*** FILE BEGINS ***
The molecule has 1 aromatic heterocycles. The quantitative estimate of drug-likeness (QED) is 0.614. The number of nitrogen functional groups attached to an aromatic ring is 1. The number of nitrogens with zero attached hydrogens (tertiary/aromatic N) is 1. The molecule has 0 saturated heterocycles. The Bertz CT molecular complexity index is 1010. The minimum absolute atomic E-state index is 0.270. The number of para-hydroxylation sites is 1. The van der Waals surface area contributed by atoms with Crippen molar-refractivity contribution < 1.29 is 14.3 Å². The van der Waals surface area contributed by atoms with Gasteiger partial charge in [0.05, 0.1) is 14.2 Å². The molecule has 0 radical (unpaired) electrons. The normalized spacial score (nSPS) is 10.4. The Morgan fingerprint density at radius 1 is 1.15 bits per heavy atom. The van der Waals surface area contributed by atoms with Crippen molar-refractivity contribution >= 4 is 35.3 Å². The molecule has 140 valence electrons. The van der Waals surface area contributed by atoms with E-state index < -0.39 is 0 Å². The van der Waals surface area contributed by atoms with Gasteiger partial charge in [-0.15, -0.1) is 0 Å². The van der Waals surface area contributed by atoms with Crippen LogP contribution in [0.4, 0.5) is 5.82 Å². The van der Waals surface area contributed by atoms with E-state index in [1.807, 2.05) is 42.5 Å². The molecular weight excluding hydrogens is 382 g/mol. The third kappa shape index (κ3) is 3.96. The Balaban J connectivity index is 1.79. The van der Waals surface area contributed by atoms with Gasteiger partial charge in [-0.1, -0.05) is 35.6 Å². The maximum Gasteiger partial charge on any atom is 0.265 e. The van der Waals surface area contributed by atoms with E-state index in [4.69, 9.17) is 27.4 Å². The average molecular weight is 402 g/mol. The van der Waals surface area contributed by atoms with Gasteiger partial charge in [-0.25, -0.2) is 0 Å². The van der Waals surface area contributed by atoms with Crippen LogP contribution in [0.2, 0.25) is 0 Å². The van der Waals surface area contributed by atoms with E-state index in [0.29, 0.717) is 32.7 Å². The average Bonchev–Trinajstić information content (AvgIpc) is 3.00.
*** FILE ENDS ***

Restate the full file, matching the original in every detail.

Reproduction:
The molecule has 1 aromatic heterocycles. The quantitative estimate of drug-likeness (QED) is 0.614. The number of nitrogen functional groups attached to an aromatic ring is 1. The number of nitrogens with zero attached hydrogens (tertiary/aromatic N) is 1. The molecule has 0 saturated heterocycles. The Bertz CT molecular complexity index is 1010. The minimum absolute atomic E-state index is 0.270. The number of para-hydroxylation sites is 1. The van der Waals surface area contributed by atoms with Crippen molar-refractivity contribution < 1.29 is 14.3 Å². The van der Waals surface area contributed by atoms with Gasteiger partial charge in [0.05, 0.1) is 14.2 Å². The molecule has 0 radical (unpaired) electrons. The normalized spacial score (nSPS) is 10.4. The Morgan fingerprint density at radius 1 is 1.15 bits per heavy atom. The van der Waals surface area contributed by atoms with Crippen molar-refractivity contribution >= 4 is 35.3 Å². The molecule has 140 valence electrons. The van der Waals surface area contributed by atoms with E-state index < -0.39 is 0 Å². The van der Waals surface area contributed by atoms with Gasteiger partial charge in [-0.15, -0.1) is 0 Å². The van der Waals surface area contributed by atoms with Crippen LogP contribution in [0.4, 0.5) is 5.82 Å². The van der Waals surface area contributed by atoms with E-state index in [1.807, 2.05) is 42.5 Å². The molecular weight excluding hydrogens is 382 g/mol. The third kappa shape index (κ3) is 3.96. The Balaban J connectivity index is 1.79. The van der Waals surface area contributed by atoms with Gasteiger partial charge in [-0.1, -0.05) is 35.6 Å². The maximum Gasteiger partial charge on any atom is 0.265 e. The van der Waals surface area contributed by atoms with E-state index in [4.69, 9.17) is 27.4 Å². The average molecular weight is 402 g/mol. The van der Waals surface area contributed by atoms with Gasteiger partial charge in [-0.25, -0.2) is 0 Å². The van der Waals surface area contributed by atoms with Crippen LogP contribution in [0.2, 0.25) is 0 Å². The van der Waals surface area contributed by atoms with E-state index in [0.29, 0.717) is 32.7 Å². The average Bonchev–Trinajstić information content (AvgIpc) is 3.00.